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How your Life Insurance Premiums are Calculated

By Compuquotes Team on March 26th, 2008

Understanding insurance can be a tricky business. However, it's important to understand the factors that go into calculating your insurance premiums-this can help you decide what type of policy will best suit your needs, and whether or not you can save money on your policy premiums.

Calculating your insurance premium begins with you-your insurer will estimate the risk associated with your lifestyle, and assign you an insurance status on that basis. For insurance companies, this process is all about assessing the amount of risk associated with your lifestyle-higher-risk lifestyles mean bigger premiums because you're more likely to end up making a claim.

When it comes to insurance, the risks are mostly concerned with your health-if you're a smoker, are overweight, or have a pre-existing medical condition such as diabetes, high blood pressure or heart disease, then you can expect to pay higher premiums. Similarly, if you're employed in a high-risk job or you have a high-risk hobby your premiums will be higher.

Before you buy a standard insurance policy, you'll be required to undergo a fairly extensive medical examination. This will include checking your weight and blood pressure as well as testing blood and urine for signs of disease as well as for the presence of nicotine, illegal drugs and certain prescription medicines. For this reason, it's pointless to try and lie on your insurance application-if you're a smoker and you say you're not, the medical examination will discover the truth. Note that some insurance policies will cover you without a medical exam. However these typically mean paying much higher premiums, since a company that will insure anybody without first assessing their physical health is taking a substantial risk.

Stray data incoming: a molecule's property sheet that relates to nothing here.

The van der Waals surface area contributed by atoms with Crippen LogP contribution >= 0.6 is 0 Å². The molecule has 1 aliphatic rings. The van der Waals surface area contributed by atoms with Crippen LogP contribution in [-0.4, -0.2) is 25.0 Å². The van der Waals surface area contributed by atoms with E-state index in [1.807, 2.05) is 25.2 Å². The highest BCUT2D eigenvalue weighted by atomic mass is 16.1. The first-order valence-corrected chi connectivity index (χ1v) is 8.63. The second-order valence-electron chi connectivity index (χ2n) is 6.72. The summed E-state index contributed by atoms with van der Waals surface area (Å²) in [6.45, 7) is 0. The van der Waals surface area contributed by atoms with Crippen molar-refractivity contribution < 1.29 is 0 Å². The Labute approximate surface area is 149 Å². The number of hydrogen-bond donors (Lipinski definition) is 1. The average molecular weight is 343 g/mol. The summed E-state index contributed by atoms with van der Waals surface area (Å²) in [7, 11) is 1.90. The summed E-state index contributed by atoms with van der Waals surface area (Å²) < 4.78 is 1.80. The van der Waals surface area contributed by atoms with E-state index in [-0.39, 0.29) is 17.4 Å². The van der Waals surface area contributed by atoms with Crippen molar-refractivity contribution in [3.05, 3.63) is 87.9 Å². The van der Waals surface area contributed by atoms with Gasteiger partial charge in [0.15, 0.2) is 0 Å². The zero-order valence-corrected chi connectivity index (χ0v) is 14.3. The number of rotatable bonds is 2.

There are, of course, some risk factors that you can't control. Women typically pay lower premiums because on average women live longer than men. Your age affects how much you pay too-young people pay lower premiums because they're more likely to continue paying insurance for many years before they die, and the older you are when you first get insurance, the higher your premium will be. Your family medical history may also be a factor-if your family has a history of life-threatening disease such as cancer or heart disease you may have to pay a higher premium.

Based on your lifestyle, sex, age, and the results of your medical examination, you'll be assigned a status. This simply means that you are placed into a certain category for the purpose of determining what your premiums will be. If you're young, healthy and don't have a high-risk occupation, you'll be in a low risk or 'preferred-buyer' category. On the other hand, if you're a smoker or are overweight you'll be in a higher-risk category. Each insurance company differs when it comes to determining how you end up in a particular category, and they differ in the premium rates they offer to each category, so when you're buying insurance it's important to shop around.

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